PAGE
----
Fenton neighborhood worried about costs to fix mudslide after th - KMOV.com

Fenton neighborhood worried about costs to fix mudslide after the third one in 20 years

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Residents of the Winter Valley subdivision in Fenton are concerned about the number of mudslides occurring near their homes. Credit: KMOV Residents of the Winter Valley subdivision in Fenton are concerned about the number of mudslides occurring near their homes. Credit: KMOV
FENTON (KMOV.com) -

The heavy rain from earlier this month turned one hilly Fenton neighborhood into a muddy mess.

The rain water weighed so heavily on the hillside, eventually, mud slide down into the homes below.

The original mudslide happened on May 4 in the Winter Valley subdivision, which is made up of 514 homes. 

“Clay gets very heavy, there’s a bedrock of shale, shale’s a very soft rock, it compacted the rock, rock cracked, the entire hill slide occurred," said Patrick Sieben, a 16-year resident of the Winter Valley. 

Crews were not able to start fixing the problem for three weeks because they had to wait for the mud to dry and the ground to stop moving. 

“It was mainly mud. It just kept going, going and every day it’s been a little more. Now it’s reached next door to us,” said Paula Waltersam, a 20-year resident of Winter Valley with her husband. “Well it’s scary and we’re kind of old to start over.”

A bright blue tarp marks the third mudslide Winter Valley has seen in the last 20 years. The most recent one occurred four years ago. 

“We started with two houses on top of the hill and three on the bottom impacted. They’re talking maybe 7-8 houses going up the street being impacted,” said Sieben.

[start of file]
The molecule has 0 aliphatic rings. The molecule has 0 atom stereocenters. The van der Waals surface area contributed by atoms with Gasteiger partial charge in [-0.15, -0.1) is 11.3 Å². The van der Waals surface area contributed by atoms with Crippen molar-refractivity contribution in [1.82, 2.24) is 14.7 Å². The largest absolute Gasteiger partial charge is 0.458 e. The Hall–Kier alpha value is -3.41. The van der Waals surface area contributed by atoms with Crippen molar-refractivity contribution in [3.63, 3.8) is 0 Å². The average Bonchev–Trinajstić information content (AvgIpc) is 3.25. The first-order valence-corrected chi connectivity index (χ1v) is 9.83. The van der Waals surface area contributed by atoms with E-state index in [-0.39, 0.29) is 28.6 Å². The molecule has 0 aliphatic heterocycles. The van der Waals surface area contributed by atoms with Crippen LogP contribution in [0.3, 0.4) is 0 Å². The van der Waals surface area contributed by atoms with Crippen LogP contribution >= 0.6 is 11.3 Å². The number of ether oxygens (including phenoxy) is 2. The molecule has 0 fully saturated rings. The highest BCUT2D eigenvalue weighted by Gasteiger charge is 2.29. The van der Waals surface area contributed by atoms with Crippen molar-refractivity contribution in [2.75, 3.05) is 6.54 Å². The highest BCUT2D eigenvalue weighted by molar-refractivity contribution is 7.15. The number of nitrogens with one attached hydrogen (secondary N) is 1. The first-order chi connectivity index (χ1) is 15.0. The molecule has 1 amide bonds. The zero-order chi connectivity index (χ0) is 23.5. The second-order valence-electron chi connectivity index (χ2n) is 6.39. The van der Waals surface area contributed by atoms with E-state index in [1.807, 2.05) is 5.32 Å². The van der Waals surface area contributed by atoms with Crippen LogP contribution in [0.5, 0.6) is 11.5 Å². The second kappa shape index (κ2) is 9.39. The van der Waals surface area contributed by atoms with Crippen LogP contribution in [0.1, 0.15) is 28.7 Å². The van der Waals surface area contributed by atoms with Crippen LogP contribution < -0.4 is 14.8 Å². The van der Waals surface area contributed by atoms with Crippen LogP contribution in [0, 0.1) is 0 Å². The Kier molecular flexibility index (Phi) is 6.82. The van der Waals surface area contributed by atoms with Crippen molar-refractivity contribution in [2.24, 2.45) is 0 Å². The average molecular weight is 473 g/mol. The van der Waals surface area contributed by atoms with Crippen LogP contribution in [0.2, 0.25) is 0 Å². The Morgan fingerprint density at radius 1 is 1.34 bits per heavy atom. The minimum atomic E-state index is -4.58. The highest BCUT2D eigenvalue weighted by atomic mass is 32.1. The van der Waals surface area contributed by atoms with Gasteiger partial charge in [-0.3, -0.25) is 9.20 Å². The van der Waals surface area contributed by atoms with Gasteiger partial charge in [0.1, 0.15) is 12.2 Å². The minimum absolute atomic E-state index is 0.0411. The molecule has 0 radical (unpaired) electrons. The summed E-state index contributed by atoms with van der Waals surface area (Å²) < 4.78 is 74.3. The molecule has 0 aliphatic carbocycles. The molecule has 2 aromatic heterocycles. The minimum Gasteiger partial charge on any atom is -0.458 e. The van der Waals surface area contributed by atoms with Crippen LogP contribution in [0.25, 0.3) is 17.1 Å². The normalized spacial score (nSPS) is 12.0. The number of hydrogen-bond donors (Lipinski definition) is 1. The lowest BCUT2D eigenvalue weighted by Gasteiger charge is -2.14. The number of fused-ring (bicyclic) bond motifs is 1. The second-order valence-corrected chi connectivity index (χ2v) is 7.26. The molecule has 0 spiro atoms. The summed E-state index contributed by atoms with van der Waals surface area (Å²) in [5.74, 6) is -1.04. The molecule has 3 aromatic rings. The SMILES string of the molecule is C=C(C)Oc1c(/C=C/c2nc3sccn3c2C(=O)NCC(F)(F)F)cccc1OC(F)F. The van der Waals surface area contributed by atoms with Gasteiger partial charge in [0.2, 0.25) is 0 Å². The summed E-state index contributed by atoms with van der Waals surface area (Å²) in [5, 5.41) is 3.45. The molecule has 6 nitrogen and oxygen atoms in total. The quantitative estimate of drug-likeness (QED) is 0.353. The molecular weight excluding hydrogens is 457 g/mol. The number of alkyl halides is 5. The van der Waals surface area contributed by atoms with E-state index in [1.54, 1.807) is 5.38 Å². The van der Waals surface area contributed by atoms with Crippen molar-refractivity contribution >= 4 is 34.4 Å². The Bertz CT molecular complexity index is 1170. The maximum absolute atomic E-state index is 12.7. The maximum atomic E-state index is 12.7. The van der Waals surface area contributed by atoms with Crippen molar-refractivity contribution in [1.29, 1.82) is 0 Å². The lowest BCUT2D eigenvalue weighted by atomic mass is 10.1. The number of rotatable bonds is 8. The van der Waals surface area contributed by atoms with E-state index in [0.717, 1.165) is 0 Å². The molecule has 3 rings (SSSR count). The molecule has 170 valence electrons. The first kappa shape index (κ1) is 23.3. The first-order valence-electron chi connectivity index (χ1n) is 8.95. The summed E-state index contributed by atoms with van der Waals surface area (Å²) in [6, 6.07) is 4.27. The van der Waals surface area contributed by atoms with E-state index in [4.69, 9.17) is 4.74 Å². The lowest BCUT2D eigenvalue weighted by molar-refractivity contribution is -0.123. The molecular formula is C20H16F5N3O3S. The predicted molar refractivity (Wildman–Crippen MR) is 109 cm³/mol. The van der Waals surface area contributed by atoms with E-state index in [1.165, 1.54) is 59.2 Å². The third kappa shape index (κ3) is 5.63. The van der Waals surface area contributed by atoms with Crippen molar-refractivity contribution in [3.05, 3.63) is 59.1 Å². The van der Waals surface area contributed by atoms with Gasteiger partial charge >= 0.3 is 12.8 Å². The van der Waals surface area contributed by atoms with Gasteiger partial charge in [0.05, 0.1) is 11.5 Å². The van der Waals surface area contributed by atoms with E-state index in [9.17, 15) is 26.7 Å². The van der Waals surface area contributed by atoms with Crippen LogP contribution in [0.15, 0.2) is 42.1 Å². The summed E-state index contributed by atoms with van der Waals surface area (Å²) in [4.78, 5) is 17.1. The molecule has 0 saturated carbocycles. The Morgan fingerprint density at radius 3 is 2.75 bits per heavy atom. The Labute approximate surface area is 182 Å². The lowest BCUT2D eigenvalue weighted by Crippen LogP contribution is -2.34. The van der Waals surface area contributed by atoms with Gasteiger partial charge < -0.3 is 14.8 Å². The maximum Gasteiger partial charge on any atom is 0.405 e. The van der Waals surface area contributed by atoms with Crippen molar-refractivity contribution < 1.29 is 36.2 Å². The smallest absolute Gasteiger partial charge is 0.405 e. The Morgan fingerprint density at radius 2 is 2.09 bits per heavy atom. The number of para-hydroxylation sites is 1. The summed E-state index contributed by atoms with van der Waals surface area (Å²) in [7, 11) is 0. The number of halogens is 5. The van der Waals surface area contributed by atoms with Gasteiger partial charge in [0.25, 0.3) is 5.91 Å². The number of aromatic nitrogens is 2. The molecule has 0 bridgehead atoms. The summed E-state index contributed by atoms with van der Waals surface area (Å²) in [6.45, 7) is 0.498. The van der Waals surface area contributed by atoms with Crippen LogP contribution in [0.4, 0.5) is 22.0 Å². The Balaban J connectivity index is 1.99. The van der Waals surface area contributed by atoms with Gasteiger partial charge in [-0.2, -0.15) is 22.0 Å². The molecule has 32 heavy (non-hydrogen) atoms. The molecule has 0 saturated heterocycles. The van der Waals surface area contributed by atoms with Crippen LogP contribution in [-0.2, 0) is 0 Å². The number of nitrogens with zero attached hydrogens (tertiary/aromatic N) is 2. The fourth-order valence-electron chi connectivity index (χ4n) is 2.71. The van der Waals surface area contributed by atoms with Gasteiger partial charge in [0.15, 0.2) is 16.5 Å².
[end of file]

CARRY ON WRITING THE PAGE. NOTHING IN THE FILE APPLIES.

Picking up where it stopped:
To fix this problem in the past, contractors built a rock retention wall.  However, experience here, doesn’t do anything to remedy expense. 

“A lot of homeowners are kind of frustrated because we don’t know what the cost is going to be, we don’t have a timeline of when it will be finished, and is my house going to impacted too?” said Sieben.

The Winter Valley subdivision has a $200,000 reserve for neighborhood costs, but Sieben doesn't think that will be enough to cover the cost of the retention wall, in addition to regular annual expenses. 

“We probably need about $80,000 of that to finish out this year, and then you got to borrow the rest,” said Sieben.

Frustrated with those responsible for developing this neighborhood among steep hills of mud, the subdivision has hired a lawyer and is discussing the options of lawsuits. 

“Someone must have skipped over their homework or someone didn’t do diligence,” said Sieben. “They’re looking for some type of action against the developer or the engineers or even Jefferson County.”

Members of the subdivision, contractors and engineers met Tuesday night to discuss options for fixing the problem and the costs that go with it. No final decision was made at the meeting. 

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